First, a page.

The Society for Advancement of Chicanos/Hispanics & Native Americans in Science (SACNAS) is the nation's largest multicultural #STEM diversity organization, and we invite you to join us in our 50th year as we celebrate the transformational impact of our inclusive national network. Our mission embraces a future where STEM reflects the demographics of our country, better equipping the field to solve our world's most pressing problems. Through our members, programs, and partnerships, SACNAS has taken a radical approach to lead with culture and identity as the means to achieve true diversity in STEM.
The 1970s were a transformative decade in American history, including a newfound focus on cultural and societal issues. A heightened political climate, mixed with the embrace of individualism, gave birth to renewed efforts to find community and shared purpose. The SACNAS story begins at the nexus of cultural expressionism and censorship, catapulting its’ original members on a journey to change the face of science, five decades later.
SACNAS was founded in 1973. As the story goes, it all started in an elevator, at a meeting of the American Association for the Advancement of Science (AAAS). That elevator held just a handful of Native American and Chicano scientists and held the only ones working in the sciences at the time. One joked that “if the elevator crashes, it will wipe out the entire population of Chicano and Native American scientists!”.
The founders of SACNAS quickly realized how important but difficult their task would be. At that time, advanced science degrees were few and far between in the Hispanic and Native communities.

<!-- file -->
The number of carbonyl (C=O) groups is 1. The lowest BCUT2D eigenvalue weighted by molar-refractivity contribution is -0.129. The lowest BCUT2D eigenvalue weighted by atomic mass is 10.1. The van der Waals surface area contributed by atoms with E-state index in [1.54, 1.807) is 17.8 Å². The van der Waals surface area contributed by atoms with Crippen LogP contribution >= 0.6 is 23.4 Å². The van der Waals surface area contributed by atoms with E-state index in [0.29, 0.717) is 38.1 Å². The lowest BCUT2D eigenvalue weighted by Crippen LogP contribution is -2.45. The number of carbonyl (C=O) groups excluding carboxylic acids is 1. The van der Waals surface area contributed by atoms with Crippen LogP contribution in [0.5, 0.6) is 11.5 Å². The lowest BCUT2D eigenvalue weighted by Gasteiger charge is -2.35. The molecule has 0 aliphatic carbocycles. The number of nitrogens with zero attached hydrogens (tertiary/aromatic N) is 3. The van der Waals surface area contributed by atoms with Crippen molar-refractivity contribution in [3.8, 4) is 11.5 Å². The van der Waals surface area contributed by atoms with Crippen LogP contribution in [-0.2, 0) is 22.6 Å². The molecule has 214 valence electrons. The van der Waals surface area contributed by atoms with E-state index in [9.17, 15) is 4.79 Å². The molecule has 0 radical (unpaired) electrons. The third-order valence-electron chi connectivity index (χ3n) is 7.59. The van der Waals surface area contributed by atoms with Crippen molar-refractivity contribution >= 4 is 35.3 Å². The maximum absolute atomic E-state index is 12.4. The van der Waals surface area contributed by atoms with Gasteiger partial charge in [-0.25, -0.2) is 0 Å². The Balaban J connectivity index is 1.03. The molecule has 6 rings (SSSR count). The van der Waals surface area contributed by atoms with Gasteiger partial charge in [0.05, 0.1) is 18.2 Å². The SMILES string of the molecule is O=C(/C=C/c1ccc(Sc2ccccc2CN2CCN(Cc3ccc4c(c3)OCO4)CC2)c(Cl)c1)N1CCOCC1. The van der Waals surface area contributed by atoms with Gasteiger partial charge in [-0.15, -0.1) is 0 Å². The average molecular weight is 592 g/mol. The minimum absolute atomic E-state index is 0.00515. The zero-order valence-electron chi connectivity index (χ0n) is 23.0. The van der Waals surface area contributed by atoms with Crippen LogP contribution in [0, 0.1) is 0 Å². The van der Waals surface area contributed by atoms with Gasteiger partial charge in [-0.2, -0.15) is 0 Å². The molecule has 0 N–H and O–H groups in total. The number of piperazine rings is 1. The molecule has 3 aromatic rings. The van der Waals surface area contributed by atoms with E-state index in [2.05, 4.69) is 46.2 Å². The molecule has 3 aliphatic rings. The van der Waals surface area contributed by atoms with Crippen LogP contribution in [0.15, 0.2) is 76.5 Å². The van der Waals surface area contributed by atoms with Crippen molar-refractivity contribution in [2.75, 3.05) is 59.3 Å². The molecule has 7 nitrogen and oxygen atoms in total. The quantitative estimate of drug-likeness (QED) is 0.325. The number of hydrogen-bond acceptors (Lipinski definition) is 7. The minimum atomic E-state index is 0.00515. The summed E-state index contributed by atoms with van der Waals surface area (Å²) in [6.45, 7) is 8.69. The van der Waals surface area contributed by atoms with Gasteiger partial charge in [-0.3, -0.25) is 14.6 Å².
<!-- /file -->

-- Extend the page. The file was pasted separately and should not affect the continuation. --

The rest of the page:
The first official, annual meeting of SACNAS was held in Atlantic City, New Jersey on April 19, 1973, in conjunction with the Federation of American Societies for Experimental Biology meeting.
There were approximately fifty members at the inaugural meeting, supported by the NIH and other funding agencies, with several presenting their scientific work.
Over 15,000 PhDs in science and engineering were granted in 1975, but only 151 were granted to Hispanics and 13 to Native Americans.
“We very desperately needed the support of each other, for only we, certainly not our university colleagues, understood the challenge of dealing with the extra baggage that we as underrepresented minorities growing up in this country faced in our professional life,” described Dr. Richard Tapia. “So, Chicano gave me an identity, and SACNAS gave me a Chicano family that greatly enhanced that identity. The guiding theme of SACNAS has always been to put the cause above the individual.”
Today, true to these beginnings, SACNAS continues to welcome a diverse membership of over 9,000 multicultural and multidisciplinary members, hold national annual meetings and events, and advocate for critical issues related to the intersections between science, culture, and community. Join us at the 50th National Diversity in STEM (NDiSTEM) conference and be a part of history.
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